He looked away to find Connor staring at him, the young Werelupe’s golden eyes large and round. “Why did you ally with the Darkest Faerie?” the pup asked.

      Isengrim frowned. That was a decision he did not really like to remember. “Because it seemed like the best option at the time,” he replied honestly. “She was poised to take over the Meridell region, and neither of the kingdoms there liked Werelupes to begin with. We had already made a mortal enemy out of Illusen by attempting to take her glade. As much as I hate faeries, I rather liked the idea of one of them wiping out our foes. Not to mention if I had refused, she would have turned her forces on my pack, and we could not have withstood an attack of that magnitude.” He paused and rubbed his chin. “Although I admit that dislike of Meridell and Brightvale was my main motivation.”

      Connor searched his face and scowled. “So you are just a bunch o’ uncivilised brutes who try to take what you please! And I suppose your precious Burrows are just caves full o’ bones and furs where you sit around roastin’ meat and talkin’ about your hunts!”

      “Well… essentially, yes, they are,” Isengrim said. “But we don’t—“

      “And you expect me to live there!” Connor growled.

      “You make it sound like a bad thing!” Isengrim said. He was trying hard to remain patient with the boy, but Connor really did have a way of pushing the worst buttons. The Werelupe King’s hackles rose and he fought to keep calm.

      Connor bared his fangs. “I’m not goin’ to live like a Tyrannian! You—you say you want to help me, but you’re just as bad as Vakhtang, forcin’ me into a life I don’t want!”

      Isengrim rankled. His entire culture had just been insulted and now Connor was comparing him to a disagreeable sociopath. He felt the rumblings of a growl in his throat.

      He clenched his eyes shut. He never wanted to give in to anger again. His owner had taught him a better way. Taking a deep breath, he opened his eyes again. “Connor,” he said as calmly as he could muster but still sounding quite terse, “go help with excavations. Please. I need some time alone.”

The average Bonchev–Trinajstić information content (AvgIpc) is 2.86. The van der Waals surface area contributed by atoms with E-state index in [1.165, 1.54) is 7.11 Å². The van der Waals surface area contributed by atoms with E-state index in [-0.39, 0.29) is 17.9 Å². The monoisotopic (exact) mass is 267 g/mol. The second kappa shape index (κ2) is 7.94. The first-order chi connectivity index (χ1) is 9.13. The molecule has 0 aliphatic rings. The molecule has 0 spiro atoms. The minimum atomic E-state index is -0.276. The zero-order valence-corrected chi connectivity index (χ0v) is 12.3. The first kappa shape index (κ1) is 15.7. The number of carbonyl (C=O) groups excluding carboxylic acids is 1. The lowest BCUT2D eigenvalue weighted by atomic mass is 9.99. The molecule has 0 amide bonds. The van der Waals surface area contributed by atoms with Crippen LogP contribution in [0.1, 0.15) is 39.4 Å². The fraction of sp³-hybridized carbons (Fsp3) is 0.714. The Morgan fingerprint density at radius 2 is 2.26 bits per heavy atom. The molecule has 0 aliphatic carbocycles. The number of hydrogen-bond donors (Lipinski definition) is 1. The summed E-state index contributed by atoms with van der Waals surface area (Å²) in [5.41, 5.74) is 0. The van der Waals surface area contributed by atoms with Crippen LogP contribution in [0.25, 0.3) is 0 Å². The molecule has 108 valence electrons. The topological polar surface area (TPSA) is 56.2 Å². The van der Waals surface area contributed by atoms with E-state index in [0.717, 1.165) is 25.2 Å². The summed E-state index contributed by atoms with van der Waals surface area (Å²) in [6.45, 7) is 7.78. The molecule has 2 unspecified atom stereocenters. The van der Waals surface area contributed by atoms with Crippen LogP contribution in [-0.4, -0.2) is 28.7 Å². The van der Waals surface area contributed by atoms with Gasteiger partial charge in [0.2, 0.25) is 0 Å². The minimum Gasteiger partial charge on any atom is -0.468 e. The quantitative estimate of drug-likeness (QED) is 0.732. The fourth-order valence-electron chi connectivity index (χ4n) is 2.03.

“Fine,” Connor snarled. He whipped away from the Werelupe King and scampered through the field of blocks, stopping to rake his claws across stone with a frustrated shout that made the others stop and turn their heads. Shoulders heaving, the boy clambered atop a pile of blocks and perched on the top, wrapping his arms around his knees and ducking his head.

      Isengrim massaged his sinuses. “I’m sorry, Terra. I don’t know how I could have handled that better.”

      “You did fine,” Terra said. “You can’t act like nothing’s the matter—he needs to know these tantrums aren’t okay.” She stared up at the young Werelupe for a moment. “I could go talk to him. He hasn’t seemed to find anything wrong with me yet.”

      “Do you really want to take that chance?” Isengrim asked with a bit of a smirk. It faded and he lifted his paw to examine his claws. “Perhaps he’s right… perhaps I am like Vakhtang.”

      Terra grabbed his paw in both her hands and looked up at him fiercely. “You’re not,” she said. “I promise you’re not. Don’t ever think that. You’re Isengrim, the true Werelupe King. You do what you do out of concern for others and a desire to create a safe haven for all who need it. It’s Connor who’s looking at all of this the wrong way.”

      Slowly, Isengrim smiled. If there was anyone he could trust right now, it was his owner. “Thank you, Terra,” he said, giving her hands a squeeze. “I won’t betray your high opinion of me. I swear it.”

      “I know you won’t,” Terra said. “That’s part of why I like you so much.” She looked over her shoulder. “I’m going to try talking to him. It can’t possibly get any worse.”

      Isengrim let her hands slip away as he watched her go. “Good luck,” he said. Somewhat numbly, he moved to the nearest block and began to lift it. He hefted the heavy stone enough to see that there was nothing beneath it but Petpetpets scurrying into the soil, and then set it back down with a dull thud as it hit the damp earth. But he found he could not really concentrate on looking for his missing artefact, so instead he propped an elbow against the block and watched his owner, silently wishing her well in her mission.

      Terra’s human legs could not carry her up the pile as fast as Connor’s, but eventually she clambered to the top of the block pile and sat down beside him. “Hey,” she said, kicking her heels against the stone. “I’m sorry you’re upset. Do you want to talk about it?”

      He took the bait and lifted his head. Isengrim guessed it was still easier for Connor to talk to non-Werelupes. “Me life’s awful right now,” the pup said. “I just don’t understand why this had to happen to me. I never did anythin’ wrong. But now I’m a Werelupe and I can’t ever turn back.”

      “I’m really sorry,” Terra said. “Life can be excruciating when things don’t go our way.”

      He frowned and huddled into himself again. “But this is somethin’ really bad. Like, life-changin’ bad. I’ll bet you’ve never been through anythin’ like this.”

      Terra was silent for a moment. She looked over at Isengrim. His ears perked and he offered her an encouraging smile, which she returned before looking back to Connor. “Did you know Isengrim kidnapped me twice?” she asked.

      The boy looked over at the Werelupe King, who waved casually. Connor’s golden eyes returned to the human sitting next to him, scanning her in confusion. “How did you escape?” he asked.

      “Well, the first time…” Terra motioned to the mess of stone below them. “This is what happened the first time. But the second time, I didn’t escape.”